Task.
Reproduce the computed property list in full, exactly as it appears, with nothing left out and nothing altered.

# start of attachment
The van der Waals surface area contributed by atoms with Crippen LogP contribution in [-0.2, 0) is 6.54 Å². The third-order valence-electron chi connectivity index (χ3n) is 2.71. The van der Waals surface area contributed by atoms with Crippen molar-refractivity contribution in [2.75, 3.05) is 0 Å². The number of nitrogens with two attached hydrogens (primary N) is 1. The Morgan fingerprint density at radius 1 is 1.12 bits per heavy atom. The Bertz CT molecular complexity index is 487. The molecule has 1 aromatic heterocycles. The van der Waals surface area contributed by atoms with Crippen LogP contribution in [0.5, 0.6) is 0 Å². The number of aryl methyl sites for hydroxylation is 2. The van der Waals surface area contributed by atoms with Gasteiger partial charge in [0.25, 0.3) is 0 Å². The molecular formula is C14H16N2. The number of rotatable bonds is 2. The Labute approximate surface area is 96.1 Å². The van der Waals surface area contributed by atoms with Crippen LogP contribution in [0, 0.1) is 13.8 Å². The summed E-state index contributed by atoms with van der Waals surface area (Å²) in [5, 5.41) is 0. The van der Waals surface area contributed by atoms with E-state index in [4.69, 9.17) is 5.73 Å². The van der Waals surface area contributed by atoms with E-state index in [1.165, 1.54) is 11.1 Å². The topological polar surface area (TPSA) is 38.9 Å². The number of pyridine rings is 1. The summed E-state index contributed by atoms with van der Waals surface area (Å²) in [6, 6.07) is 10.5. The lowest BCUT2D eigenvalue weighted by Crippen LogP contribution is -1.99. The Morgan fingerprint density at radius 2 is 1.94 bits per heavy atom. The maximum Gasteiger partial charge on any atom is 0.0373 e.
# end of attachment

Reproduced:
The van der Waals surface area contributed by atoms with Crippen LogP contribution in [-0.2, 0) is 6.54 Å². The third-order valence-electron chi connectivity index (χ3n) is 2.71. The van der Waals surface area contributed by atoms with Crippen molar-refractivity contribution in [2.75, 3.05) is 0 Å². The number of nitrogens with two attached hydrogens (primary N) is 1. The Morgan fingerprint density at radius 1 is 1.12 bits per heavy atom. The Bertz CT molecular complexity index is 487. The molecule has 1 aromatic heterocycles. The van der Waals surface area contributed by atoms with Crippen LogP contribution in [0.5, 0.6) is 0 Å². The number of aryl methyl sites for hydroxylation is 2. The van der Waals surface area contributed by atoms with Gasteiger partial charge in [0.25, 0.3) is 0 Å². The molecular formula is C14H16N2. The number of rotatable bonds is 2. The Labute approximate surface area is 96.1 Å². The van der Waals surface area contributed by atoms with Crippen LogP contribution in [0, 0.1) is 13.8 Å². The summed E-state index contributed by atoms with van der Waals surface area (Å²) in [5, 5.41) is 0. The van der Waals surface area contributed by atoms with E-state index in [4.69, 9.17) is 5.73 Å². The van der Waals surface area contributed by atoms with E-state index in [1.165, 1.54) is 11.1 Å². The topological polar surface area (TPSA) is 38.9 Å². The number of pyridine rings is 1. The summed E-state index contributed by atoms with van der Waals surface area (Å²) in [6, 6.07) is 10.5. The lowest BCUT2D eigenvalue weighted by Crippen LogP contribution is -1.99. The Morgan fingerprint density at radius 2 is 1.94 bits per heavy atom. The maximum Gasteiger partial charge on any atom is 0.0373 e.